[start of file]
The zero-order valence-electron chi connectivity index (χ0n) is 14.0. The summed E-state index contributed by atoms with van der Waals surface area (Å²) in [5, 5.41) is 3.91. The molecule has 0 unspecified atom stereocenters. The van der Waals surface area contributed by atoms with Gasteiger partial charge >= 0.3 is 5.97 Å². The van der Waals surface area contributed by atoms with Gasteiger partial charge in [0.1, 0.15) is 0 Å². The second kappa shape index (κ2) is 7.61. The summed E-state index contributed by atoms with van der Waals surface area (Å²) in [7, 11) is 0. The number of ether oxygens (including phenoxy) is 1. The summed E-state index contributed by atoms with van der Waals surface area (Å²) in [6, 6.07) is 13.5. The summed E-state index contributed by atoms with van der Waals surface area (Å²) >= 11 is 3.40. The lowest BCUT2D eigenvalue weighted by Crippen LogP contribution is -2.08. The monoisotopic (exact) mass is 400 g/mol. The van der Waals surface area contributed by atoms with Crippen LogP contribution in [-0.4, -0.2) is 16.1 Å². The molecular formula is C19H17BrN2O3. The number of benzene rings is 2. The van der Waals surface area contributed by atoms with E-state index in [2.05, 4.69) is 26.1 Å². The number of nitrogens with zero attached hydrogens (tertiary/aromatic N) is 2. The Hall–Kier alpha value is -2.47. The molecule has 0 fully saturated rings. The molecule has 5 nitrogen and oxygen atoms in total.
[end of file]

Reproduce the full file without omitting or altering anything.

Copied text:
The zero-order valence-electron chi connectivity index (χ0n) is 14.0. The summed E-state index contributed by atoms with van der Waals surface area (Å²) in [5, 5.41) is 3.91. The molecule has 0 unspecified atom stereocenters. The van der Waals surface area contributed by atoms with Gasteiger partial charge >= 0.3 is 5.97 Å². The van der Waals surface area contributed by atoms with Gasteiger partial charge in [0.1, 0.15) is 0 Å². The second kappa shape index (κ2) is 7.61. The summed E-state index contributed by atoms with van der Waals surface area (Å²) in [7, 11) is 0. The number of ether oxygens (including phenoxy) is 1. The summed E-state index contributed by atoms with van der Waals surface area (Å²) in [6, 6.07) is 13.5. The summed E-state index contributed by atoms with van der Waals surface area (Å²) >= 11 is 3.40. The lowest BCUT2D eigenvalue weighted by Crippen LogP contribution is -2.08. The monoisotopic (exact) mass is 400 g/mol. The van der Waals surface area contributed by atoms with Crippen LogP contribution in [-0.4, -0.2) is 16.1 Å². The molecular formula is C19H17BrN2O3. The number of benzene rings is 2. The van der Waals surface area contributed by atoms with E-state index in [2.05, 4.69) is 26.1 Å². The number of nitrogens with zero attached hydrogens (tertiary/aromatic N) is 2. The Hall–Kier alpha value is -2.47. The molecule has 0 fully saturated rings. The molecule has 5 nitrogen and oxygen atoms in total.